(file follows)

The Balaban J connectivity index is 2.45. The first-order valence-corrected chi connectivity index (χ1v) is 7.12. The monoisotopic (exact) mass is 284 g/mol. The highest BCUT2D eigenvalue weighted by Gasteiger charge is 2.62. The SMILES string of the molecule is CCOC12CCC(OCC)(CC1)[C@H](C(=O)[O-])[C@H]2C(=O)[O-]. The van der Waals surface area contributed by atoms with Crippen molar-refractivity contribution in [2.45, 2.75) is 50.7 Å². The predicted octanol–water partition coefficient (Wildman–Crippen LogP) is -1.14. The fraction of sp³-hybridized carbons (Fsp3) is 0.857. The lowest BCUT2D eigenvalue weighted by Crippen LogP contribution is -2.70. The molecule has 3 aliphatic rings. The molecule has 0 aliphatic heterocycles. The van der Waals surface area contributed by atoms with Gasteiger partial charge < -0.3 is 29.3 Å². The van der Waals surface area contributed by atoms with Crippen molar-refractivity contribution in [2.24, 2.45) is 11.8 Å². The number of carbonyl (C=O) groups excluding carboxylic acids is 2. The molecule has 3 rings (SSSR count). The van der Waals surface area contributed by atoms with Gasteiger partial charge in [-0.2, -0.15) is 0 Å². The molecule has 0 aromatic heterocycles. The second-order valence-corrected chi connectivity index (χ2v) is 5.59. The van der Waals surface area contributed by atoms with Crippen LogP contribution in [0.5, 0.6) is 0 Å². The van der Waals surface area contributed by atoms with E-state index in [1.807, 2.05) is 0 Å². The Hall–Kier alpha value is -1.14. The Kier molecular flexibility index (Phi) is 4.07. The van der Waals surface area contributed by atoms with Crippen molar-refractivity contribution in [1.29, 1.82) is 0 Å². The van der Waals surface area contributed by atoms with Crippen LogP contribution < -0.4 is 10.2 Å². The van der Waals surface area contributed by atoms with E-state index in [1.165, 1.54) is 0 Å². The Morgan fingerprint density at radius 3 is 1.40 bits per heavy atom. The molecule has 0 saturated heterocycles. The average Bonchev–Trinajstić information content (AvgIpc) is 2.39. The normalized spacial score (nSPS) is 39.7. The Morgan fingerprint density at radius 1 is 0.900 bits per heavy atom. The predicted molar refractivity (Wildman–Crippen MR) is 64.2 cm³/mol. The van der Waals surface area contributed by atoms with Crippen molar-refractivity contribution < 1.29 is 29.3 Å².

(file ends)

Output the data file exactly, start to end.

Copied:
The Balaban J connectivity index is 2.45. The first-order valence-corrected chi connectivity index (χ1v) is 7.12. The monoisotopic (exact) mass is 284 g/mol. The highest BCUT2D eigenvalue weighted by Gasteiger charge is 2.62. The SMILES string of the molecule is CCOC12CCC(OCC)(CC1)[C@H](C(=O)[O-])[C@H]2C(=O)[O-]. The van der Waals surface area contributed by atoms with Crippen molar-refractivity contribution in [2.45, 2.75) is 50.7 Å². The predicted octanol–water partition coefficient (Wildman–Crippen LogP) is -1.14. The fraction of sp³-hybridized carbons (Fsp3) is 0.857. The lowest BCUT2D eigenvalue weighted by Crippen LogP contribution is -2.70. The molecule has 3 aliphatic rings. The molecule has 0 aliphatic heterocycles. The van der Waals surface area contributed by atoms with Gasteiger partial charge < -0.3 is 29.3 Å². The van der Waals surface area contributed by atoms with Crippen molar-refractivity contribution in [2.24, 2.45) is 11.8 Å². The number of carbonyl (C=O) groups excluding carboxylic acids is 2. The molecule has 3 rings (SSSR count). The van der Waals surface area contributed by atoms with Gasteiger partial charge in [-0.2, -0.15) is 0 Å². The molecule has 0 aromatic heterocycles. The second-order valence-corrected chi connectivity index (χ2v) is 5.59. The van der Waals surface area contributed by atoms with Crippen LogP contribution in [0.5, 0.6) is 0 Å². The van der Waals surface area contributed by atoms with E-state index in [1.807, 2.05) is 0 Å². The Hall–Kier alpha value is -1.14. The Kier molecular flexibility index (Phi) is 4.07. The van der Waals surface area contributed by atoms with Crippen molar-refractivity contribution in [1.29, 1.82) is 0 Å². The van der Waals surface area contributed by atoms with Crippen LogP contribution < -0.4 is 10.2 Å². The van der Waals surface area contributed by atoms with E-state index in [1.165, 1.54) is 0 Å². The Morgan fingerprint density at radius 3 is 1.40 bits per heavy atom. The molecule has 0 saturated heterocycles. The average Bonchev–Trinajstić information content (AvgIpc) is 2.39. The normalized spacial score (nSPS) is 39.7. The Morgan fingerprint density at radius 1 is 0.900 bits per heavy atom. The predicted molar refractivity (Wildman–Crippen MR) is 64.2 cm³/mol. The van der Waals surface area contributed by atoms with Crippen molar-refractivity contribution < 1.29 is 29.3 Å².